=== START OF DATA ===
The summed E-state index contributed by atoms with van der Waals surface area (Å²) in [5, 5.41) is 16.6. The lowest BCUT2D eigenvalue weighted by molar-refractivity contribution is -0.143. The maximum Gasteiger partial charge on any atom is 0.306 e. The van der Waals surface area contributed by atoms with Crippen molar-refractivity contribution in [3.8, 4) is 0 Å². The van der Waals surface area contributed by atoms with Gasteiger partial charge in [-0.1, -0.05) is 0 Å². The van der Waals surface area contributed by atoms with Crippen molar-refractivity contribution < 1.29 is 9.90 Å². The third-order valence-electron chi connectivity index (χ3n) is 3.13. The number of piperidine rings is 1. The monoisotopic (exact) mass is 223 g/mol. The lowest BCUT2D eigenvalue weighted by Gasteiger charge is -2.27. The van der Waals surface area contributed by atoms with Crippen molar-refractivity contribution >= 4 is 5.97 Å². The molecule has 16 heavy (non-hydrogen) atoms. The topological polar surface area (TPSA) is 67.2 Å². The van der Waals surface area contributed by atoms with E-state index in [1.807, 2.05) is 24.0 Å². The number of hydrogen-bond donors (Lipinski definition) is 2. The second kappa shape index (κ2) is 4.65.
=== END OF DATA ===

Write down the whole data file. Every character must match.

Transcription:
The summed E-state index contributed by atoms with van der Waals surface area (Å²) in [5, 5.41) is 16.6. The lowest BCUT2D eigenvalue weighted by molar-refractivity contribution is -0.143. The maximum Gasteiger partial charge on any atom is 0.306 e. The van der Waals surface area contributed by atoms with Crippen molar-refractivity contribution in [3.8, 4) is 0 Å². The van der Waals surface area contributed by atoms with Gasteiger partial charge in [-0.1, -0.05) is 0 Å². The van der Waals surface area contributed by atoms with Crippen molar-refractivity contribution < 1.29 is 9.90 Å². The third-order valence-electron chi connectivity index (χ3n) is 3.13. The number of piperidine rings is 1. The monoisotopic (exact) mass is 223 g/mol. The lowest BCUT2D eigenvalue weighted by Gasteiger charge is -2.27. The van der Waals surface area contributed by atoms with Crippen molar-refractivity contribution >= 4 is 5.97 Å². The molecule has 16 heavy (non-hydrogen) atoms. The topological polar surface area (TPSA) is 67.2 Å². The van der Waals surface area contributed by atoms with E-state index in [1.807, 2.05) is 24.0 Å². The number of hydrogen-bond donors (Lipinski definition) is 2. The second kappa shape index (κ2) is 4.65.